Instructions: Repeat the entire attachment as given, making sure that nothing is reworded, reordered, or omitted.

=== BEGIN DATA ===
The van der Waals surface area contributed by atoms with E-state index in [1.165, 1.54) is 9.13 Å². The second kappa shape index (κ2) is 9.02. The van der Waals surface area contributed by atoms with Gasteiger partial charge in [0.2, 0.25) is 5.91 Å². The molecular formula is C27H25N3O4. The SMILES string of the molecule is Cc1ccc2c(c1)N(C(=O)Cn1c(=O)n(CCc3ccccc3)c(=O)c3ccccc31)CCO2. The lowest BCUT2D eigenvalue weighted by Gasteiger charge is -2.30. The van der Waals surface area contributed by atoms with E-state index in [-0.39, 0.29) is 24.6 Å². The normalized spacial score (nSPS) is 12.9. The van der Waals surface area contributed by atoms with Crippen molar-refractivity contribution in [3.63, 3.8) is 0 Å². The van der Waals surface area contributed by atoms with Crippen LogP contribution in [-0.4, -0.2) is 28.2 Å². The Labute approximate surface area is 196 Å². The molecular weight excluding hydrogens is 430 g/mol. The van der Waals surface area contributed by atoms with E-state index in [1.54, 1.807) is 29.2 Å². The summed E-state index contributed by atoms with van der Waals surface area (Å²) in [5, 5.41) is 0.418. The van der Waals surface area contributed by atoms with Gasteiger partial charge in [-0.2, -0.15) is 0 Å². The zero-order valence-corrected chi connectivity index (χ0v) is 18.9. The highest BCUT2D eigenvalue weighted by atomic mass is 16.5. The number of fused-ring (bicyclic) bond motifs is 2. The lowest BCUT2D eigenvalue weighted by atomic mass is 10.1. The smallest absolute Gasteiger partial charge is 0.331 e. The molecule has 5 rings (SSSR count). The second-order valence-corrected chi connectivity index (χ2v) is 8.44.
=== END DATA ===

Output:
The van der Waals surface area contributed by atoms with E-state index in [1.165, 1.54) is 9.13 Å². The second kappa shape index (κ2) is 9.02. The van der Waals surface area contributed by atoms with Gasteiger partial charge in [0.2, 0.25) is 5.91 Å². The molecular formula is C27H25N3O4. The SMILES string of the molecule is Cc1ccc2c(c1)N(C(=O)Cn1c(=O)n(CCc3ccccc3)c(=O)c3ccccc31)CCO2. The lowest BCUT2D eigenvalue weighted by Gasteiger charge is -2.30. The van der Waals surface area contributed by atoms with E-state index in [-0.39, 0.29) is 24.6 Å². The normalized spacial score (nSPS) is 12.9. The van der Waals surface area contributed by atoms with Crippen molar-refractivity contribution in [3.63, 3.8) is 0 Å². The van der Waals surface area contributed by atoms with Crippen LogP contribution in [-0.4, -0.2) is 28.2 Å². The Labute approximate surface area is 196 Å². The molecular weight excluding hydrogens is 430 g/mol. The van der Waals surface area contributed by atoms with E-state index in [1.54, 1.807) is 29.2 Å². The summed E-state index contributed by atoms with van der Waals surface area (Å²) in [5, 5.41) is 0.418. The van der Waals surface area contributed by atoms with Gasteiger partial charge in [-0.2, -0.15) is 0 Å². The zero-order valence-corrected chi connectivity index (χ0v) is 18.9. The highest BCUT2D eigenvalue weighted by atomic mass is 16.5. The number of fused-ring (bicyclic) bond motifs is 2. The lowest BCUT2D eigenvalue weighted by atomic mass is 10.1. The smallest absolute Gasteiger partial charge is 0.331 e. The molecule has 5 rings (SSSR count). The second-order valence-corrected chi connectivity index (χ2v) is 8.44.